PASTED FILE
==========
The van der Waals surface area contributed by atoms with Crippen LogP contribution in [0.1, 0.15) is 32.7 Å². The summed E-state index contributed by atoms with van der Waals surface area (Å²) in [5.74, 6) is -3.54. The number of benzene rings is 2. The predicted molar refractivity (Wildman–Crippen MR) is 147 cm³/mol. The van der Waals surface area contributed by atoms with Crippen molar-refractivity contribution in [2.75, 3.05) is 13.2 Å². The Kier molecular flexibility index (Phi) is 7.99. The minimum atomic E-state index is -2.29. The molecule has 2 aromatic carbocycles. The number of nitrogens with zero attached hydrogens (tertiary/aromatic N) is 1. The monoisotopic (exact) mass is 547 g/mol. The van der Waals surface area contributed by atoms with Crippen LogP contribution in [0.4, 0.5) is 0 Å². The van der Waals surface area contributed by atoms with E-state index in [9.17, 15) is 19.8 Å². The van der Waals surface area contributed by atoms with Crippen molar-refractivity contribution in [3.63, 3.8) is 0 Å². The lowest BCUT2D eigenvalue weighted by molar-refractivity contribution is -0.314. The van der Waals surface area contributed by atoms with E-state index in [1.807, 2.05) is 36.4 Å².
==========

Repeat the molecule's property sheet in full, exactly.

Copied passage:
The van der Waals surface area contributed by atoms with Crippen LogP contribution in [0.1, 0.15) is 32.7 Å². The summed E-state index contributed by atoms with van der Waals surface area (Å²) in [5.74, 6) is -3.54. The number of benzene rings is 2. The predicted molar refractivity (Wildman–Crippen MR) is 147 cm³/mol. The van der Waals surface area contributed by atoms with Crippen molar-refractivity contribution in [2.75, 3.05) is 13.2 Å². The Kier molecular flexibility index (Phi) is 7.99. The minimum atomic E-state index is -2.29. The molecule has 2 aromatic carbocycles. The number of nitrogens with zero attached hydrogens (tertiary/aromatic N) is 1. The monoisotopic (exact) mass is 547 g/mol. The van der Waals surface area contributed by atoms with Crippen LogP contribution in [0.4, 0.5) is 0 Å². The van der Waals surface area contributed by atoms with E-state index in [9.17, 15) is 19.8 Å². The van der Waals surface area contributed by atoms with Crippen molar-refractivity contribution in [3.63, 3.8) is 0 Å². The lowest BCUT2D eigenvalue weighted by molar-refractivity contribution is -0.314. The van der Waals surface area contributed by atoms with E-state index in [1.807, 2.05) is 36.4 Å².